Sunday 12th

Day Two

09:00 am - Registration

Registration opens at 9:00am. Come and pick up your badges and lanyards, grab a coffee, pick a comfy seat and be ready for a 9:50am start!

09:50 am - Welcome Back

Welcome back, it’s day two! A tiny bit of house keeping before we introduce our second keynote of the conference.

10:00 am - Keynote: Richard Lemarchand

“How to Build a Healthy, Happy Game”

Even in 2019, it’s still a challenge to find the best way to manage a game project, because of the limitations on time and money that we all inevitably face. It’s a challenge that game designer Richard Lemarchand (Uncharted, Soul Reaver) has been tackling for more than two decades. Now that he teaches budding Californian game designers in the USC Games program, the challenge is more important to him than ever, as he seeks to give young developers good processes that will lead to the best outcomes, both in terms of the quality of their finished games, and the good physical and mental health of their teams.

Luckily, Richard has some answers—and they’re simpler and more effective than you might think. Join him for a lightning-fast tour of the best production practices from Naughty Dog and USC, and leave with a bag of tips, tools and attitudes that will help you make better games in a healthy style.

11:00 am – Morning Break (30min)

11:30 am - Jaz Hee-jeong Choi - Play Like We Care

There is growing interest across different urban sectors to bring together diverse needs, desires, and experiences in co-creative and often playful engagements to inform future changes, as a form of caring with and for specific stakeholder groups. This talk encourages us to go beyond the institutionalised and increasingly formulaic approaches to care and participatory play, and question who is actually being included and excluded, how co-creation is carried out, and to what end – to play like we care.

12:15 pm - Rosa Carbo-Mascarell - Deep Games

How do you represent human experiences and emotions in games? Losing a grandparent, cuddling a loved one, finding supportive friends, growing up, moving out – these are universal experiences yet they are often abstract, ephemeral and hard to express. Games have historically avoided these themes altogether.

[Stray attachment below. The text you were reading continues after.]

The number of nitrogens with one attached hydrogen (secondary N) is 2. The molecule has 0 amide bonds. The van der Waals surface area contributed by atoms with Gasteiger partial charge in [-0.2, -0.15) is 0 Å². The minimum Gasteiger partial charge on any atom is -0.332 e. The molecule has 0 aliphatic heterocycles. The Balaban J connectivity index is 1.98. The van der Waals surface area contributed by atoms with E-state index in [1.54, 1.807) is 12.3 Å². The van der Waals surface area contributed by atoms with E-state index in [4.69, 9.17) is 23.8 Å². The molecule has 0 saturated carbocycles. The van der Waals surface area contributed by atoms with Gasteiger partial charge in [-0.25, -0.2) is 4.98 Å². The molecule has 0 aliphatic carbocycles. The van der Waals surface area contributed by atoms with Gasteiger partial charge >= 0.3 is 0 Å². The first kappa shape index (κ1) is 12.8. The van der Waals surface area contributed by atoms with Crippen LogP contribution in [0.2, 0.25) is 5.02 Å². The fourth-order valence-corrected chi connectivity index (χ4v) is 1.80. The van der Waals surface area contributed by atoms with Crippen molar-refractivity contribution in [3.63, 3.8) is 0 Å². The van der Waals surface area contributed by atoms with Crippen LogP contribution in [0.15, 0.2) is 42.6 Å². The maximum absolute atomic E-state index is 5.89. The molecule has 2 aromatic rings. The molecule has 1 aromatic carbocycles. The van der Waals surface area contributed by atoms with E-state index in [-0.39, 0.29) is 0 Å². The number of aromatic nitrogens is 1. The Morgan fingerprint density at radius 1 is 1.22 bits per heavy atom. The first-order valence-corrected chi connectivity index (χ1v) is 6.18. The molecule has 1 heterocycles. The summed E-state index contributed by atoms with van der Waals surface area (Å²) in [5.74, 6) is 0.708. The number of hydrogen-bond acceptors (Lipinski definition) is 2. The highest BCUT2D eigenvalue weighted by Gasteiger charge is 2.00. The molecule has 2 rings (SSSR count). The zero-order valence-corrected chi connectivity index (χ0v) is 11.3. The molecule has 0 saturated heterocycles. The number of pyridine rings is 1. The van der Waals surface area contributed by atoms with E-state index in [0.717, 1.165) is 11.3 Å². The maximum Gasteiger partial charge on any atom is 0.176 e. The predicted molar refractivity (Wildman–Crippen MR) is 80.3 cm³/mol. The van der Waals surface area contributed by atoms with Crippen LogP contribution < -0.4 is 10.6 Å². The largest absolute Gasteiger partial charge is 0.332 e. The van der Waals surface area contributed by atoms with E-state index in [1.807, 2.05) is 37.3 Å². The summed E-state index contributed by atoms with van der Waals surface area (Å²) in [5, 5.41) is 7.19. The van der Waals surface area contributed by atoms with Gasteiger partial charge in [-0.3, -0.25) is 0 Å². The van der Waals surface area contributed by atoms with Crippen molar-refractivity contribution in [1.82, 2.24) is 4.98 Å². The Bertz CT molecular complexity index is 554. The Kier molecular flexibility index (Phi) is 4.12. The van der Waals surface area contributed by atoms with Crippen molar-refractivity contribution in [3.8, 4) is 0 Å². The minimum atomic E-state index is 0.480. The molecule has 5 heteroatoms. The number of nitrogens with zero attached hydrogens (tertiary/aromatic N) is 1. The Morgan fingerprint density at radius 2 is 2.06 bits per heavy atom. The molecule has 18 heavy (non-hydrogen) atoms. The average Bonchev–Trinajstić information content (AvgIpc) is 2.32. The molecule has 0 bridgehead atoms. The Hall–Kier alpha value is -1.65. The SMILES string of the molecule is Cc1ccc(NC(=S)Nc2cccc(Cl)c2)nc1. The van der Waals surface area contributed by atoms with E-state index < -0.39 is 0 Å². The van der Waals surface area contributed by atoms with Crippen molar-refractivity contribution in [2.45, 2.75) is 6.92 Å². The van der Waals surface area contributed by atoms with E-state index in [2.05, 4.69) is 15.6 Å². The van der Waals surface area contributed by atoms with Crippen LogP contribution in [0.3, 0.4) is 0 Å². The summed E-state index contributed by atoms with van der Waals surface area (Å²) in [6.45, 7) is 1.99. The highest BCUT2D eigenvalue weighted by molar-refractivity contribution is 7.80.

In this talk we will explore how to design games about human experiences. We’ll be looking at how existing games have tackled the issue and explore the speaker’s own design process turning her life events into games.

01:00 pm – Lunch Break (1hr)

02:00 pm - Performance - Maize Wallin: Noise Drawers

Maize Wallin will perform with their VR instrument, Noise Drawers.

Noise Drawers is a VR game in which you play a totally new form of instrument. Surrounded by panels of drawers, each of which has a different, unique sound, you reach and interact with them, opening and closing them in various expressive ways to create music.

Maize will open the talk with a short performance, then explore how artistic expression has helped them work through mental health and burn out, as well as coming to terms with their first experience of PTSD. While freelancing, artists often neglect the chance to work through their emotions and feelings. But, concentrating on artistic expression is cheaper than therapy!

02:30 pm - Performance - Jacob Leaney & Jade Stewart: TweetSong

Inspired by the careless frivolity of Twitter narrative games, this interactive event invites the audience to directly participate in how play, humour, and human connection can bring joy into games and interactive experiences, in lieu of traditional challenge focused mechanics.

Game Designer and Musician Jacob Leaney will improvise music on piano and narrate (sing) an improvised Twitter narrative game, created live on stage by Narrative Designer Jade Stewart. The story will be based on audience direction, as they choose option a) or b) with every tweet.

This event is directed at creatives who may feel trapped with the confines of what play and games can be, but all are encouraged to participate! Takeaways include joyful feelings and laughter, how humour and less ‘serious’ play can bring players together, and the power of improvisation in writing and idea generation.

03:00 pm - Performance - Jini Maxwell: (really bad) Slam Poetry

Bad takes, truth bombs, deep confessions. We invite a number of special guests and members of the audience to sign up and perform really bad slam poetry. Our panel of judges will score how bad your performance is on a scale of zero to ten, ten being pretty damn terrible.